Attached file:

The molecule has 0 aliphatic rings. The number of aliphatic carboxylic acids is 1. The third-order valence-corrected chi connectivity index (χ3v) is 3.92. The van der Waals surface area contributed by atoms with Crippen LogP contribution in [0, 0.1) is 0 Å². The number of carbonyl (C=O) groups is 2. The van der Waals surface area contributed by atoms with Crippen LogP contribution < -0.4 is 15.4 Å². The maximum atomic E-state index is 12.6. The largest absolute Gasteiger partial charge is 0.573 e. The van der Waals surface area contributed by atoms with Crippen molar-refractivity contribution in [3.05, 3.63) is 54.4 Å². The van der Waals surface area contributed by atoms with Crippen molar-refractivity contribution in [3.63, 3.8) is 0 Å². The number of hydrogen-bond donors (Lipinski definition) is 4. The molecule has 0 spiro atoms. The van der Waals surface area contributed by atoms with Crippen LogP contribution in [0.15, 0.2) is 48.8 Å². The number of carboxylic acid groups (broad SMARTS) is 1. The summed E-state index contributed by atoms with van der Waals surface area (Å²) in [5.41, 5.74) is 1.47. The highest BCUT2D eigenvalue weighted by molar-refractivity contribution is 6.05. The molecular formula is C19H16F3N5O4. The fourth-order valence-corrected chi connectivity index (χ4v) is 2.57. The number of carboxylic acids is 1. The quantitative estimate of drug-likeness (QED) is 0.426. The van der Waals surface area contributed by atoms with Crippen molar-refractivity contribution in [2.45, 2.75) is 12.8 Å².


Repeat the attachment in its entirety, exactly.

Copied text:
The molecule has 0 aliphatic rings. The number of aliphatic carboxylic acids is 1. The third-order valence-corrected chi connectivity index (χ3v) is 3.92. The van der Waals surface area contributed by atoms with Crippen LogP contribution in [0, 0.1) is 0 Å². The number of carbonyl (C=O) groups is 2. The van der Waals surface area contributed by atoms with Crippen LogP contribution < -0.4 is 15.4 Å². The maximum atomic E-state index is 12.6. The largest absolute Gasteiger partial charge is 0.573 e. The van der Waals surface area contributed by atoms with Crippen molar-refractivity contribution in [3.05, 3.63) is 54.4 Å². The van der Waals surface area contributed by atoms with Crippen molar-refractivity contribution in [3.63, 3.8) is 0 Å². The number of hydrogen-bond donors (Lipinski definition) is 4. The molecule has 0 spiro atoms. The van der Waals surface area contributed by atoms with Crippen LogP contribution in [0.15, 0.2) is 48.8 Å². The number of carboxylic acid groups (broad SMARTS) is 1. The summed E-state index contributed by atoms with van der Waals surface area (Å²) in [5.41, 5.74) is 1.47. The highest BCUT2D eigenvalue weighted by molar-refractivity contribution is 6.05. The molecular formula is C19H16F3N5O4. The fourth-order valence-corrected chi connectivity index (χ4v) is 2.57. The number of carboxylic acids is 1. The quantitative estimate of drug-likeness (QED) is 0.426. The van der Waals surface area contributed by atoms with Crippen molar-refractivity contribution in [2.45, 2.75) is 12.8 Å².